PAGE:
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FTX bankruptcy: Why is the case so complex?

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 On November 11, FTX and its ecosystem of 130 entities filed for US bankruptcy. But the complexity of the ecosystem created around the exchange could greatly lengthen the processing of the file. Creditors, investors and legal experts are now questioning the handling of the FTX bankruptcy. Will debts be honored? And if so, when?

FTX bankruptcy: Why is the case so complex?

The most complex bankruptcy in the history of the United States?

FTX bankruptcy: Why is the case so complex? This opinion is that of Caitlin Long, the founder of Custodia Bank. The digital asset specialist believes that the FTX bankruptcy case is highly complex. And that the collapse of the exchange could be the most complex bankruptcy in history in the country of Uncle Sam.

This complexity can be explained by several elements:

  • The number of entities involved in the bankruptcy procedure
  • The strong internationalization of FTX which was based in the Bahamas
  • The fact that bankruptcy directly involves more than a million creditors

This is also the opinion of crypto journalist Laura Shin. An opinion that she detailed in her Unchained podcast during a discussion with Thomas Braziel, the founder and current CEO of 507 Capital and with a lawyer specializing in business insolvency issues. During this discussion, the reporter speculated that reimbursing stakeholders could take up to 10 years. 

Bankruptcy FTX: How to manage novelty?

As we have seen, many factors make the FTX case more complex. But one datum could make the case even more complex: the unknown . Never had the legislator had to manage a crypto bankruptcy of such magnitude. As Joseph Moldovan, head of the New York law firm Morrison Cohen, points out.

What is most unusual about the FTX bankruptcy is that the debtors are complex entities with large amounts of debt. Normally, there are months and months of preparation. Business bankruptcies are usually very granular processes, choreographed and developed before being filed. This is simply not the case with the FTX bankruptcy. We (the creditors and other interested parties) are still awaiting the most basic information regarding the 130 different entities that have filed their case.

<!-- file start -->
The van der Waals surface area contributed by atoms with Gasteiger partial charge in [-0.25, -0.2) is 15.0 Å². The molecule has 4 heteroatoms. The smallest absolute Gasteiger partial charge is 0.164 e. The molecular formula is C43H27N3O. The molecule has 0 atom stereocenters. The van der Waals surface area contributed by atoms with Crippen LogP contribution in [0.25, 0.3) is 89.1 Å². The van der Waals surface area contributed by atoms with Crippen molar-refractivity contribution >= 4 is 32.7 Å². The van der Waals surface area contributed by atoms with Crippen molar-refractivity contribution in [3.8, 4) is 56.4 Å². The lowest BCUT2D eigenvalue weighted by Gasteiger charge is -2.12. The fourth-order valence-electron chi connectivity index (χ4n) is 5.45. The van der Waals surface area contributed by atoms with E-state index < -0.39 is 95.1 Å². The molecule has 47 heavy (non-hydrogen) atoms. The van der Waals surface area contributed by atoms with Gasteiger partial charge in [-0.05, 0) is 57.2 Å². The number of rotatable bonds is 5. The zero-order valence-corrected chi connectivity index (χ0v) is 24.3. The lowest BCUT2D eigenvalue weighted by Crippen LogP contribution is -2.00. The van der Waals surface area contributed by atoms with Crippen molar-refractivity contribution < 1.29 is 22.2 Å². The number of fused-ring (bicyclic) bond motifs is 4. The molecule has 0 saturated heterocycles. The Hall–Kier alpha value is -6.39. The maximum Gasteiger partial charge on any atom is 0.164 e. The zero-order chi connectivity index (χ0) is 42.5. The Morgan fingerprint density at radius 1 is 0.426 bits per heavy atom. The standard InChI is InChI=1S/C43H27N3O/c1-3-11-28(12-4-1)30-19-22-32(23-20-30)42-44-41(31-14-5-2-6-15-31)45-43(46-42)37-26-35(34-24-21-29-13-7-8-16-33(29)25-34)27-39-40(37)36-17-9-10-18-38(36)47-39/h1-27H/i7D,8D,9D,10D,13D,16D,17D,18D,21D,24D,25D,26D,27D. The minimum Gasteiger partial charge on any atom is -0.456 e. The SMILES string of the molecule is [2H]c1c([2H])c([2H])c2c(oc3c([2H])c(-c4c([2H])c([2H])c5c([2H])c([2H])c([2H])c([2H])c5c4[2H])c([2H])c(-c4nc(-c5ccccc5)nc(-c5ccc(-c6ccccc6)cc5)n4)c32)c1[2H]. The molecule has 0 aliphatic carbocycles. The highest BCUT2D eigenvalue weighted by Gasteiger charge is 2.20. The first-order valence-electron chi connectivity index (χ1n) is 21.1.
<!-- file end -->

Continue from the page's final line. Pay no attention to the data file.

Moldovan does not believe that the difficulty of the case is related to the amounts. And to support this argument, he puts forward two concrete cases: Lehmann Brothers and Enron . Two bankruptcies involving several billion dollars in assets and thousands of creditors.

The FTX setup makes creditors much harder to map. Especially since the exchange's bankruptcy case has still not given rise to what is called “ first day hearings ”. During these hearings, the main lawyer for the debtors presents to the public the reasons for filing the case (in bankruptcy). This first hearing very often makes it possible to give a guideline. For now, creditors are still waiting for a hearing of this type.

Will creditors be able to get their money back?

  • If it is still difficult to answer this question, it already calls for another. Assuming that this is possible, the question is to know when. On this point, Margaret Rosenfeld showers the hopes of the most optimistic. The corporate bankruptcy attorney recently said of FTX:
  • It will be years before any creditor of FTX receives a penny in return. This includes FTX's customers and other parties to whom FTX may have owed money.
  • Statements confirmed by Joseph Moldovan who specifies that the reimbursement is more often counted in years than in weeks or months. A recovery procedure made long by the rules put in place. During a bankruptcy in the United States, creditors can make their fate known before a fixed date. Once the date is determined, each claim is handled on a case-by-case basis. It is then a question of comparing the amounts of the debts with the registers of the failing company. On this point, the volume of creditors, estimated at around 1 million, could therefore significantly lengthen the processing time. Especially since no reimbursement can take place before all the receivables have been analysed.
  • In the case of FTX, which held a large part of its reserves in the form of FTT, the announcement of bankruptcy had a direct impact on the price of the token. Making the pie much smaller for creditors. The processing time for the entire file will also require the payment of stakeholders such as lawyers, accountants or advisers, which also risks reducing the payments.

Are pre-bankruptcy platform withdrawals at risk?

Those who managed to withdraw their funds shortly before the announcement of the platform's bankruptcy are not off the hook. This is what Joseph Moldovan once again clarifies. The lawyer specifies that the payments of these funds can be suspended by a competent court:

US bankruptcy rules say the money can be recovered by the court, so don't assume the money is yours. If a creditor was paid 90 days before the bankruptcy, a court can ask for that money to be refunded.

Since the resignation of Sam Bankman-Fried, this procedure will be managed at FTX by John Ray, the new CEO of the structure.

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